Paper Prototyping, Revisited

Paper prototyping is the kind of activity that you practice in school but don’t see a lot of in the real world. At least that’s been my experience here at Viget where we tend to collaborate on the whiteboard and then move on to functional prototypes to help capture and experiment with interactions.  

Paper prototyping is a design process that uses paper materials to create a rough representation of a design. The prototype can be tested quickly and then discarded or improved upon. This video demonstrates the process of conducting a test with a paper prototype. It’s a great example of a paper prototype in action.  

I recently revisited paper prototyping — not as a tool for testing and validation but as a process for exploration and collaboration. I ran a paper prototyping workshop with interested folks at Viget so we could flex our paper prototyping muscles and re-examine paper prototyping as a tool for ideation.

During this workshop, several benefits of paper prototyping as part of a collaborative, iterative design process emerged:

  • Involve more people. Anyone can participate in the creation of a paper prototype which enables you to include more people in the design process. By moving the prototyping process out of a digital medium, you can gather a wider range of perspectives and ideas.  
  • Invite external groups into the process. Paper prototyping can easily be incorporated into a collaboration session with your client teams or even be used as a participatory design method with users.
  • Poke holes in your design. Testing your paper prototypes (even just with others in your prototyping session or folks in the office) allows you to see flaws in your design much more quickly than a traditional sketching session.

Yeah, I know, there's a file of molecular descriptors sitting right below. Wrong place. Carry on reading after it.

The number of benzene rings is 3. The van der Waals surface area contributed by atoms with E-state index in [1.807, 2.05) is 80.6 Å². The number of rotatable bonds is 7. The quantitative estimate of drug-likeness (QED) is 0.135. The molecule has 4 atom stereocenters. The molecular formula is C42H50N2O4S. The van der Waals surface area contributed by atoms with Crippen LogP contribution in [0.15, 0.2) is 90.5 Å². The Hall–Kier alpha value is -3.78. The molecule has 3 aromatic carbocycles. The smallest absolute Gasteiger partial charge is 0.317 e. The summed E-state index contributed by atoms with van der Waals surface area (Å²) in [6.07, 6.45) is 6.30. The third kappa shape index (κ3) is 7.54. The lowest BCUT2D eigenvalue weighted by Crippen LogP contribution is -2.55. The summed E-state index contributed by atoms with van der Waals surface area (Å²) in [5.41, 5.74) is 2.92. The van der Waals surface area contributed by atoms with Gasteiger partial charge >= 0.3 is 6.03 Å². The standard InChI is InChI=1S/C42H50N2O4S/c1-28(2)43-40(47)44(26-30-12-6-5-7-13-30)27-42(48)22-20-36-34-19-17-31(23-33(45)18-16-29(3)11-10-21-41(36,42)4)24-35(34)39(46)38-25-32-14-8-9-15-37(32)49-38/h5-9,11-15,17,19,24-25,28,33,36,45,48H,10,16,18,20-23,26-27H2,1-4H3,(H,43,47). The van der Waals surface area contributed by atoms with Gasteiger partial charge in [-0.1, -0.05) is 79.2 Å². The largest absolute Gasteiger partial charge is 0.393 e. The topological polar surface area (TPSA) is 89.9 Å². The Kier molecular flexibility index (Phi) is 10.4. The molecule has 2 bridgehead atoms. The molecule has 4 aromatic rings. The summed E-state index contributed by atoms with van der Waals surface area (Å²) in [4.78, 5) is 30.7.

• Think more deeply. A benefit of paper prototyping over sketching is that it pushes you beyond the layout of a single view and forces you to consider what happens as a user moves through your design. As you move through the various views, you start to see certain things fall apart more quickly than you would with a flat sketch of a single layout.  
  • Introduce a component based mindset. The shift from a single layout to a flow also helps you think about reusable components earlier in the process.
  • Create an iterative atmosphere. Paper prototyping works best as an iterative process. Make a prototype, quickly test it or walk through the prototype, and then make modifications to reflect what was learned. This iterative process makes it easier to throw work away and try alternatives.  

Paper prototyping isn’t all positive. It doesn’t produce a final product or present a realistic interface. It can’t portray all interactions. Production will also eventually become cumbersome as functionality and fidelity increase. That said, it can be a beneficial tool, especially for initial ideation, exploration, and collaboration.  

As I work on new projects, I’ll look for ways to incorporate paper prototyping into the ideation process — both internally and with client teams. I encourage you to work it back into your process as well.  If you have tips for incorporating paper prototyping into a collaborative design process, share them in the comments below.  

Laura is a senior user experience designer in our Boulder, CO, office. She helps clients such as PUMA, the Lupus Foundation of America, and Craig Hospital understand the needs of their users and create captivating experiences.

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